Education Week‘s Evie Bladd describes how President Biden’s new proposal would add to the extremely minimal $54 billion relief for public schools Congress passed in December. Biden focuses first on helping public schools reopen with adjustments to make schools safe for students and for teachers and staff: “President… Joe Biden is calling for $130 billion in additional COVID-19 relief funding for schools, ramped up testing efforts, and accelerated vaccine distribution strategies to help reopen ‘the majority of K-8 schools’ within the first 100 days of his administration… The education relief funding in Biden’s proposal could be used for a wide range of purposes, including hiring additional staff to reduce class sizes, modifying spaces to allow for more social distancing, improving ventilation systems, providing school nurses for schools that don’t have them, building up remote learning resources, and providing additional academic and social-emotional supports for students when they return to the classroom.”
When, in December, Congress passed the $900 billion relief bill, Senate Republicans insisted the package be lower than $1 trillion, and cut out assistance for state and local governments in order to pass the bill. Bladd explains that Biden’s new plan finally proposes to allocate $350 billion in aid to state and local governments. Back in the spring when the House passed the HEROES Act, the bill included $915 in direct relief for state, local and tribal governments in anticipation of state budget drops due to a COVID-19 recession. But the HEROES Act was never taken up by the U.S. Senate, where Republican leaders resisted passing assistance for state governments through the end of the Congressional session. Weakness in the economy this winter as the number of COVID-19 cases has grown alarmingly threatens significantly to reduce the tax revenues on which state governments depend. The inclusion of $350 billion for state and local governments in Biden’s plan is far less than what was contained in the HEROES Act, but important for public education nonetheless, because state governments are responsible for over 45 percent of all public school funding.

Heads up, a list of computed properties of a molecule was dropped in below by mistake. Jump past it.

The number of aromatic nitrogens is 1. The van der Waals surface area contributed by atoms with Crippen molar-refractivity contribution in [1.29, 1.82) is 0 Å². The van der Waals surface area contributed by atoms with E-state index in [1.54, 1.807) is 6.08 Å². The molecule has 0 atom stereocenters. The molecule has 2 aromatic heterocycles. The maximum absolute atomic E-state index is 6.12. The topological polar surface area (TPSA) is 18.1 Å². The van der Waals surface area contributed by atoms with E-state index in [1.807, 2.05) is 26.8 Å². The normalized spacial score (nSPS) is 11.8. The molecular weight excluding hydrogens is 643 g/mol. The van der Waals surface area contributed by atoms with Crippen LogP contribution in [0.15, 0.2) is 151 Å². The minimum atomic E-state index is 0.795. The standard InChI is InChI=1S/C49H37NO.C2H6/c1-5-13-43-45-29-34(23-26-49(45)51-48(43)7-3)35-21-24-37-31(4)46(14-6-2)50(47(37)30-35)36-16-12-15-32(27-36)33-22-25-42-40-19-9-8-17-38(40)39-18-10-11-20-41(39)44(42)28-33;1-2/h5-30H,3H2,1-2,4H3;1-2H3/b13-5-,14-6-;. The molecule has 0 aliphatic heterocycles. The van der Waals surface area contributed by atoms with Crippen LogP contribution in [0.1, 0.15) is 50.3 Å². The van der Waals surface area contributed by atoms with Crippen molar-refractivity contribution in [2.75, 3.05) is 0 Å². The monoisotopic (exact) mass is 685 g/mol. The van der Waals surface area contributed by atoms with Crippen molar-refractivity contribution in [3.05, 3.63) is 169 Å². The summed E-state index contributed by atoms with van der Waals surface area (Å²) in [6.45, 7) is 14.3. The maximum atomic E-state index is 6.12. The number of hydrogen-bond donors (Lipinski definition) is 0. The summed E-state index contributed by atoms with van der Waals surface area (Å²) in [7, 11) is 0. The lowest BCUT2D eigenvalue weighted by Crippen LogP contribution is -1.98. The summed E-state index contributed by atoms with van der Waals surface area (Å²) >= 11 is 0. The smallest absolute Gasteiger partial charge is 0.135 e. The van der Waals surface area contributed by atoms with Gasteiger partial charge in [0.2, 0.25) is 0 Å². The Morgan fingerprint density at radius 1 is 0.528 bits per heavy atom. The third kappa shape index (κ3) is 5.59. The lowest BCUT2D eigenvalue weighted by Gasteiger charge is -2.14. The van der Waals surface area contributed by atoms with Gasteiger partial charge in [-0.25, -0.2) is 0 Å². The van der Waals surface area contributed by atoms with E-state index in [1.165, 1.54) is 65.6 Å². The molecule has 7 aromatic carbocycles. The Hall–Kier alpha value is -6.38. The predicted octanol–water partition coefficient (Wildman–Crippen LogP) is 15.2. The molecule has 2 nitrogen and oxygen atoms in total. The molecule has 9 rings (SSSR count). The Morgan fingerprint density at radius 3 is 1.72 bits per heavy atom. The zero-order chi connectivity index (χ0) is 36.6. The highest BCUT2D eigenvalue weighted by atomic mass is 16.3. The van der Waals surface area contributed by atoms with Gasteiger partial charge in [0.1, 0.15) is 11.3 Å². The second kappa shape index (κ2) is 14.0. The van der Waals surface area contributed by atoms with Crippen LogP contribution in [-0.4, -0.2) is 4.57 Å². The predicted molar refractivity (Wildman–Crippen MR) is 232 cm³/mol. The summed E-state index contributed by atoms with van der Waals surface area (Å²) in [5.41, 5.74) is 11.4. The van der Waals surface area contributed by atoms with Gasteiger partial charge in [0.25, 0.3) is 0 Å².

Nobel Prize winning economist Paul Krugman urges Congress to enact Biden’s plan: “The narrow Democratic margin in Congress means that the most ambitious progressive goals will have to be put on hold. But the rescue package Biden unveiled… already indicates he won’t exhibit the excessive caution that inhibited President Barack Obama’s response to economic crisis… Biden is seeking… (a) major relief package, including a new effort to reduce child poverty, and he may soon move to make the A.C.A. more generous and cover more people. He should push hard on both fronts: recent experience shows that smart government spending can do a lot to improve American lives…. (T)here is now widespread agreement among economists that debt is far less of a problem than conventional wisdom asserted… (W)hile the level of federal debt may seem high, low interest rates mean that the burden of servicing the debt is actually very low by historical standards.”
In her statement this week on Biden’s economic relief plan, the Center on Budget and Policy Priorities’ Sharon Parrot emphatically agrees: “The robust set of measures in President… Biden’s proposal would meet critical needs and is appropriate to the scale of the crisis we face. Given the current environment, the risk of providing too little economic stimulus and hardship relief far outweighs the risk of providing too much. Policymakers should not repeat the mistakes of the Great Recession, when they inflicted substantial human and economic harm on the nation by shifting to a posture of austerity that weakened the recovery….”